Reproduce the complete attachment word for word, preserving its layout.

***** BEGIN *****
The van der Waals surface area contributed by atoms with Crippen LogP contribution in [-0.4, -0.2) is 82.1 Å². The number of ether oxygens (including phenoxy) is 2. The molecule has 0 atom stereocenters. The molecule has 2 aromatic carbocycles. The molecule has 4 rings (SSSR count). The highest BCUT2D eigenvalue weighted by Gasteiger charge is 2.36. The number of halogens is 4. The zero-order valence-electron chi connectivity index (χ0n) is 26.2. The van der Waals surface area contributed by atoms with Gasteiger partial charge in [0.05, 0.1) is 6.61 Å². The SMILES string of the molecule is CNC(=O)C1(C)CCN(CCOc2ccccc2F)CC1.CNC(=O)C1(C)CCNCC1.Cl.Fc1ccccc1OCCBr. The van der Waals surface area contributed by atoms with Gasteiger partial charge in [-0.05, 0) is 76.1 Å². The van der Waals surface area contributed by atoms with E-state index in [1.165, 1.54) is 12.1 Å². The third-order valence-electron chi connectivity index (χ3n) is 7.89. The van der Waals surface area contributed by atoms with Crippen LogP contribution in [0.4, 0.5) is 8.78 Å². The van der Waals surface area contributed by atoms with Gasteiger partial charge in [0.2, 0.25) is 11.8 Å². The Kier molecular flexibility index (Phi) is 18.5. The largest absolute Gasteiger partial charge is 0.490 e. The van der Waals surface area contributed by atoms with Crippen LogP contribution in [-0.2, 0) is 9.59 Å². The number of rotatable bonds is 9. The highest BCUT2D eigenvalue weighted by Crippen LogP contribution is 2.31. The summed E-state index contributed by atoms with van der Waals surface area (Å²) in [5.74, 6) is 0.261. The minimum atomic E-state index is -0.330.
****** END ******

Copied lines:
The van der Waals surface area contributed by atoms with Crippen LogP contribution in [-0.4, -0.2) is 82.1 Å². The number of ether oxygens (including phenoxy) is 2. The molecule has 0 atom stereocenters. The molecule has 2 aromatic carbocycles. The molecule has 4 rings (SSSR count). The highest BCUT2D eigenvalue weighted by Gasteiger charge is 2.36. The number of halogens is 4. The zero-order valence-electron chi connectivity index (χ0n) is 26.2. The van der Waals surface area contributed by atoms with Gasteiger partial charge in [0.05, 0.1) is 6.61 Å². The SMILES string of the molecule is CNC(=O)C1(C)CCN(CCOc2ccccc2F)CC1.CNC(=O)C1(C)CCNCC1.Cl.Fc1ccccc1OCCBr. The van der Waals surface area contributed by atoms with Gasteiger partial charge in [-0.05, 0) is 76.1 Å². The van der Waals surface area contributed by atoms with E-state index in [1.165, 1.54) is 12.1 Å². The third-order valence-electron chi connectivity index (χ3n) is 7.89. The van der Waals surface area contributed by atoms with Crippen LogP contribution in [0.4, 0.5) is 8.78 Å². The van der Waals surface area contributed by atoms with Gasteiger partial charge in [0.2, 0.25) is 11.8 Å². The Kier molecular flexibility index (Phi) is 18.5. The largest absolute Gasteiger partial charge is 0.490 e. The van der Waals surface area contributed by atoms with Crippen LogP contribution in [-0.2, 0) is 9.59 Å². The number of rotatable bonds is 9. The highest BCUT2D eigenvalue weighted by Crippen LogP contribution is 2.31. The summed E-state index contributed by atoms with van der Waals surface area (Å²) in [5.74, 6) is 0.261. The minimum atomic E-state index is -0.330.